• Table 63 – Egypt - broadband statistics – 2008
      • Table 64 – Egypt - DSL subscribers – 2002 - 2008
      • Table 65 – Internet users and penetration estimates - 1996 - 2008
      • Table 66 – Iran - Internet subscribers – 1999 - 2008
      • Table 67 – Iran - broadband statistics – 2008
      • Table 68 – Iran - ADSL subscribers – 2000 - 2008
      • Table 69 – Iraq - Internet user estimates and subscribers – 2001 - 2009
      • Table 70 – Iraq - Internet user statistics – 2008
      • Table 71 – Israel - Internet user estimates & household penetration - 1997; 1999; 2000 - 2008
      • Table 72 – Israel - ISP market shares – 2005 - 2008
      • Table 73 – Israel - Walla! Communications revenue and profit – 2005 - 2009
      • Table 74 – Israel - broadband subscribers & household penetration – 2001 - 2009
      • Table 75 – Israel - broadband networks subscribers and market share – 2005 - 2009
      • Table 76 – Israel - ADSL & cable networks – subscribers & market share – 2005 - 2009
      • Table 77 – Israel - Bezeq ADSL subscriber ARPU – 2005 - 2009
      • Table 78 – Israel - NetVision broadband subscribers – 2006 - 2008
      • Table 79 – Israel - 012 Smile VoIP lines – 2006 - 2008
      • Table 80 – Israel - broadcasting market statistical overview - 2008
      • Table 81 – Israeli mobile operators – data and content revenue as a % of total – 2003 - 2008
      • Table 82 – Israel - YES satellite TV subscribers, market share and ARPU – 2002 - 2009
      • Table 83 – Jordan - Internet users and subscribers – 1995; 1997; 1999 - 2008
      • Table 84 – Jordan - broadband statistics – 2008
      • Table 85 – Jordan - DSL subscribers - 2001 - 2008
      • Table 86 – Jordan - JRTVC revenue - 2005 - 2007
      • Table 87 – Kuwait - Internet user estimates and subscribers - 1995; 1997; 1999 - 2008
      • Table 88 – Kuwait - broadband DSL subscribers - 2001 - 2008
      • Table 89 – Lebanon - Internet user estimates and subscribers – 1995; 1997;1999 - 2008
      • Table 90 – Lebanon - Cable modem Internet subscribers - 2002 - 2008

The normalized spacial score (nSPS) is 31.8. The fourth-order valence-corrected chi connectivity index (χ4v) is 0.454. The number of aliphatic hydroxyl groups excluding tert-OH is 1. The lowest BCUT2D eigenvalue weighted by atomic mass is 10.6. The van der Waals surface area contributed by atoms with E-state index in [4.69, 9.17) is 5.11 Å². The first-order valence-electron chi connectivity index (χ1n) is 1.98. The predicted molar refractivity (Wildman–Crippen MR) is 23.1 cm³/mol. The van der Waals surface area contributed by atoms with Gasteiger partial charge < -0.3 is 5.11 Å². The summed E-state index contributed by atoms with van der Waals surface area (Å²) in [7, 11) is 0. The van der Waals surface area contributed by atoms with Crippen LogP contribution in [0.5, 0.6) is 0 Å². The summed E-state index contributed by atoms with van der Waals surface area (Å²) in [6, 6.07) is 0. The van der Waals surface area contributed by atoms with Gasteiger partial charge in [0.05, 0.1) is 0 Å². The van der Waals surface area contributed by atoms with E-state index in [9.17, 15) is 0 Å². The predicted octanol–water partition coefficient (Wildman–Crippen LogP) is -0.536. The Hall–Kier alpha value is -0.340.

• Table 91 – Lebanon - ADSL subscribers – 2008 - 2009
      • Table 92 – Oman - Internet users and subscribers - 1998; 2000 - 2009
      • Table 93 – Oman - Internet sector ARPU – 2005 - 2009
      • Table 7 – Oman - leased line subscribers – 2004 - 2009
      • Table 11 – Oman - ADSL subscribers – 2005 - 2009
      • Table 94 – Qatar - Internet user estimates and subscribers – 1999 - 2009
      • Table 95 – Qatar - broadband statistics – March 2009
      • Table 96 – Qatar - ADSL subscribers - 2003 - 2009
      • Table 97 – Qatar - Qtel cable TV subscribers – 2008 - 2009
      • Table 98 – Qatar - Qtel triple play subscribers – 2008 - 2009
      • Table 99 – Saudi Arabia - Internet user estimates and subscribers – 1995; 1997; 1999 - 2008
      • Table 100 – Saudi Arabia - broadband statistics – 2008
      • Table 101 – Saudi Arabia - DSL subscribers - 2001 - 2008
      • Table 102 – Saudi Arabia - Mobily mobile broadband subscribers – 2008 - 2009
      • Table 103 – Syria - Internet user estimates and subscribers – 1999 - 2008
      • Table 104 – Syria - broadband subscribers – 2004 - 2008
      • Table 105 – Turkey - Internet users and subscribers – 1998 - 2008
      • Table 106 – Turkey - broadband subscribers and penetration – 2001 - 2008
      • Table 107 – Turkey - broadband subscribers by access technology – 2004 - 2008
      • Table 108 – Turkey - Turk Telekom ADSL ARPU – 2007 - 2008
      • Table 109 – Turkey - broadband market shares – 2007 - 2008
      • Table 110 – Turkey - advertising spending and annual growth by media segment – 2007
      • Table 111 – Turkey - Audience share by channel – 2006 - 2007